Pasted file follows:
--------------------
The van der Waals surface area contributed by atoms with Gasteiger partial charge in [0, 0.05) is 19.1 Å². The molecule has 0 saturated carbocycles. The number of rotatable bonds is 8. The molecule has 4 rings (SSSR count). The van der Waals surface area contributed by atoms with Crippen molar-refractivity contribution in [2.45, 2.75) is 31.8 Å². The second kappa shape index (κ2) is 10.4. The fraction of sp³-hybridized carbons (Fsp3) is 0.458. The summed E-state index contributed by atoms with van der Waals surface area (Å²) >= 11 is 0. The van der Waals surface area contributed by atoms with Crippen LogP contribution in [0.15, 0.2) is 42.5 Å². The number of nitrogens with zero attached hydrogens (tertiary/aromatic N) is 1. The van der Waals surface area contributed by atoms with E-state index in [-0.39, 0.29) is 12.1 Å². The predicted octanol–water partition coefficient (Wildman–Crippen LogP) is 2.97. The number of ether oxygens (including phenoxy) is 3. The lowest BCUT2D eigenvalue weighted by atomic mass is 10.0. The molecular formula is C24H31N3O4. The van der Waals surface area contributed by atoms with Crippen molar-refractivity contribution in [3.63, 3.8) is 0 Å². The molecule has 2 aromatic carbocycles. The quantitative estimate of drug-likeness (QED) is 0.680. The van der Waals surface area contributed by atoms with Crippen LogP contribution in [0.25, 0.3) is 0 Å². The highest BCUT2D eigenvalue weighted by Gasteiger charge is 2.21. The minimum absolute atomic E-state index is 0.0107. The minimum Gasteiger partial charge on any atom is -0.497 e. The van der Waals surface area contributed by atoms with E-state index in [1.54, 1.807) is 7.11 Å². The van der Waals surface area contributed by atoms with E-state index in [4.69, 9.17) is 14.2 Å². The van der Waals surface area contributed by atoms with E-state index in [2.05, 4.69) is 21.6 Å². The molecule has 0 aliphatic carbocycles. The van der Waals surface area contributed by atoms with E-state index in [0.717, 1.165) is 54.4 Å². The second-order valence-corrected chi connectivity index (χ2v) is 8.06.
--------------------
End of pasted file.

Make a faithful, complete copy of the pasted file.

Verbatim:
The van der Waals surface area contributed by atoms with Gasteiger partial charge in [0, 0.05) is 19.1 Å². The molecule has 0 saturated carbocycles. The number of rotatable bonds is 8. The molecule has 4 rings (SSSR count). The van der Waals surface area contributed by atoms with Crippen molar-refractivity contribution in [2.45, 2.75) is 31.8 Å². The second kappa shape index (κ2) is 10.4. The fraction of sp³-hybridized carbons (Fsp3) is 0.458. The summed E-state index contributed by atoms with van der Waals surface area (Å²) >= 11 is 0. The van der Waals surface area contributed by atoms with Crippen LogP contribution in [0.15, 0.2) is 42.5 Å². The number of nitrogens with zero attached hydrogens (tertiary/aromatic N) is 1. The van der Waals surface area contributed by atoms with E-state index in [-0.39, 0.29) is 12.1 Å². The predicted octanol–water partition coefficient (Wildman–Crippen LogP) is 2.97. The number of ether oxygens (including phenoxy) is 3. The lowest BCUT2D eigenvalue weighted by atomic mass is 10.0. The molecular formula is C24H31N3O4. The van der Waals surface area contributed by atoms with Crippen molar-refractivity contribution in [3.63, 3.8) is 0 Å². The molecule has 2 aromatic carbocycles. The quantitative estimate of drug-likeness (QED) is 0.680. The van der Waals surface area contributed by atoms with Crippen LogP contribution in [0.25, 0.3) is 0 Å². The highest BCUT2D eigenvalue weighted by Gasteiger charge is 2.21. The minimum absolute atomic E-state index is 0.0107. The minimum Gasteiger partial charge on any atom is -0.497 e. The van der Waals surface area contributed by atoms with E-state index in [1.54, 1.807) is 7.11 Å². The van der Waals surface area contributed by atoms with E-state index in [4.69, 9.17) is 14.2 Å². The van der Waals surface area contributed by atoms with E-state index in [2.05, 4.69) is 21.6 Å². The molecule has 0 aliphatic carbocycles. The van der Waals surface area contributed by atoms with E-state index in [0.717, 1.165) is 54.4 Å². The second-order valence-corrected chi connectivity index (χ2v) is 8.06.